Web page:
The Purging Pond:
An Aquatic Odyssey
I was profusely sweating. Severely dehydrated. Wholly depleted of energy. Hiking for over an hour in the southwestern desert at midday in August will do that.
No, I am not a masochist. I do not enjoy pain and suffering. Just the opposite: I am a dyed-in-the-wool hedonist.
So what was I doing in such a hellish place? many of you are wondering.
Believe me, upon my awakening this morning, I didn’t plop my feet on the floor and yawn and stretch and say, “I think I’ll traipse through the desert today until I roast to death.” Like I said, pleasure was “my thing,” to quote a phrase from the late 1960s. (Although I was born in 1979, the sixties seemed like a fabulous time to live, what with the plethora of free sex, drugs, love-ins, great pop music, etc.) But upon opening my eyes, the six words Your fate lies in the desert! had resounded in my brain.
“Am I going crazy?” I had concernedly said.
Your fate lies in the desert! cried the chorus of voices.
I leapt out of bed, shut my eyes, grabbed my head.
Your fate lies in the desert!
“Be gone!” I had vociferated.
Your fate lies in the desert!
“I said be gone!!”
Surprisingly, magically, the words stopped.
For a short time, they stayed away.
But then, as I was dressing in my bedroom, I heard those six words outside my head!
“Oh man,” I had muttered. “I really have lost it.”
The singular baritone voice was that of a man. He sounded like a town crier.
This time, I was not able to verbally expunge the words away.
“Who are you?” I’d bellowed, throwing up my hands. “What do you want of me?”
“Come to the desert and find out,” the town crier had replied.
“I have to go to work; I have no time to wander aimlessly through the desert.”
“Then you will be plagued for the rest of your life, day and night, by my voice.”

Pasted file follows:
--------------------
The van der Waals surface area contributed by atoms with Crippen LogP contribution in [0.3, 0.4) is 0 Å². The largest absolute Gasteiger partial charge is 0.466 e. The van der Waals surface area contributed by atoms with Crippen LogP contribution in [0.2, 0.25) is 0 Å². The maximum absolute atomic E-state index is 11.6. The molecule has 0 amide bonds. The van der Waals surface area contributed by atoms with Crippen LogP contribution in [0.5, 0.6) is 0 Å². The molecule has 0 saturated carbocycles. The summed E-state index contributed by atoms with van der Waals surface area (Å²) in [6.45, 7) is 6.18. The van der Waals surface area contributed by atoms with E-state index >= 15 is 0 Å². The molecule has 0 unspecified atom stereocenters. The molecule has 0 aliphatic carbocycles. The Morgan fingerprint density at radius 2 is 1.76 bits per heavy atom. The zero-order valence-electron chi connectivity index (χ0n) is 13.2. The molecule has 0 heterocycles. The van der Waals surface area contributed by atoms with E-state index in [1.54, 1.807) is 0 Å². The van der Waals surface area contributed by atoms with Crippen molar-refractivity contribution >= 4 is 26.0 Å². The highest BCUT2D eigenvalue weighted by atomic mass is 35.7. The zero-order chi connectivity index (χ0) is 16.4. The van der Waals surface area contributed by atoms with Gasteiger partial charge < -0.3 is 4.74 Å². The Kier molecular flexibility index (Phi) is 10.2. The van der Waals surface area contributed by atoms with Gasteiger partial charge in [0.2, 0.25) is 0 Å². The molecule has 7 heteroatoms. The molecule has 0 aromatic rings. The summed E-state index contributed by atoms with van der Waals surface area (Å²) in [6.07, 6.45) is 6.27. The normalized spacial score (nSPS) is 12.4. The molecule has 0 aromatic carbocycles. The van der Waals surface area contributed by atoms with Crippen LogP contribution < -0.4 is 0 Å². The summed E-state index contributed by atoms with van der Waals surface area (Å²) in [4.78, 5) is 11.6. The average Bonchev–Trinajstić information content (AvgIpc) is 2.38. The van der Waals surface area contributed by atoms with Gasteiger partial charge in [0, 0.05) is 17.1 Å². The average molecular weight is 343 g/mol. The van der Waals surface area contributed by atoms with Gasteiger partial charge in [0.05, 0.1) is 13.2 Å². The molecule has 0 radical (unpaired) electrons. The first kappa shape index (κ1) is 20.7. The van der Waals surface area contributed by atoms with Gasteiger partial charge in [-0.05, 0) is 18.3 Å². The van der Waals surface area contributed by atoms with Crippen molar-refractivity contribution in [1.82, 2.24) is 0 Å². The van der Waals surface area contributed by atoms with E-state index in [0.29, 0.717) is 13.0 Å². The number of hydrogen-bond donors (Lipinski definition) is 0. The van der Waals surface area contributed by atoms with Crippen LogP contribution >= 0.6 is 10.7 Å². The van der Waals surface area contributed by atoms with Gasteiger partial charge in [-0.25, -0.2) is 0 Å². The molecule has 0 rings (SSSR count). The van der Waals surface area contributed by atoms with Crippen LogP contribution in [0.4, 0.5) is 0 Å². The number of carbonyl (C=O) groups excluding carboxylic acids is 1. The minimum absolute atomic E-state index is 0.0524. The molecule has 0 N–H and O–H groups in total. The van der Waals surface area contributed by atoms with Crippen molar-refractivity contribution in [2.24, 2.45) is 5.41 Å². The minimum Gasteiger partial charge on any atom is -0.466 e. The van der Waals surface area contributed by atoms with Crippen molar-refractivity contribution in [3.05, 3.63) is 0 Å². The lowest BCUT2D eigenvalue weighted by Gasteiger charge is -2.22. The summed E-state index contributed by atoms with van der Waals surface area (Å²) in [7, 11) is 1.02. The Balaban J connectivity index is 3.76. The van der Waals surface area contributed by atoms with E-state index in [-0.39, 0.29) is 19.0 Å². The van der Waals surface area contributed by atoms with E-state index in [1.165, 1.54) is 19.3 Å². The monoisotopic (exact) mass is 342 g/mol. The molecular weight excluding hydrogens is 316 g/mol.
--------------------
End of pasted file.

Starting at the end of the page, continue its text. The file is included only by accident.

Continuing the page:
I drew a deep, slow breath through my nose. “You said my fate lies there.”
“That is correct.”
“What is the nature of this fate?”
“You must go there to find out.”
“Go where? The desert’s a big place.”
“Drive to the end of Cobbs Lane,” I was told, “park in the lot of the dune buggy shop, and walk through the unlocked white gate, to your destiny.”
The fact that I’m presently trekking through the desert with the sun beating fulgently, mercilessly, upon me means that I listened to the town crier. Do you blame me? I didn’t want him to plague me for the rest of my life—I truly believe he would have made good on his promise—and I was inordinately impelled to discover what my fate was.
Before I proceed with my story, I need to tell you a little about myself.
I am the vilest of men. I lie without compunction. I steal without guilt. I care not about human or animal suffering in this stinking world. I’ve bedded down hundreds of women in my forty-two years, many of them married. I’ve bilked individuals and companies of close to fifty million dollars. I will ruefully gaze at you as I warmly squeeze your hand, tell you how badly I feel of your destitute condition, while slipping your wallet out of your back pocket with my free hand—and this while I have a wad of hundred-dollar bills in the pocket of my two-thousand-dollar tailor-made suit.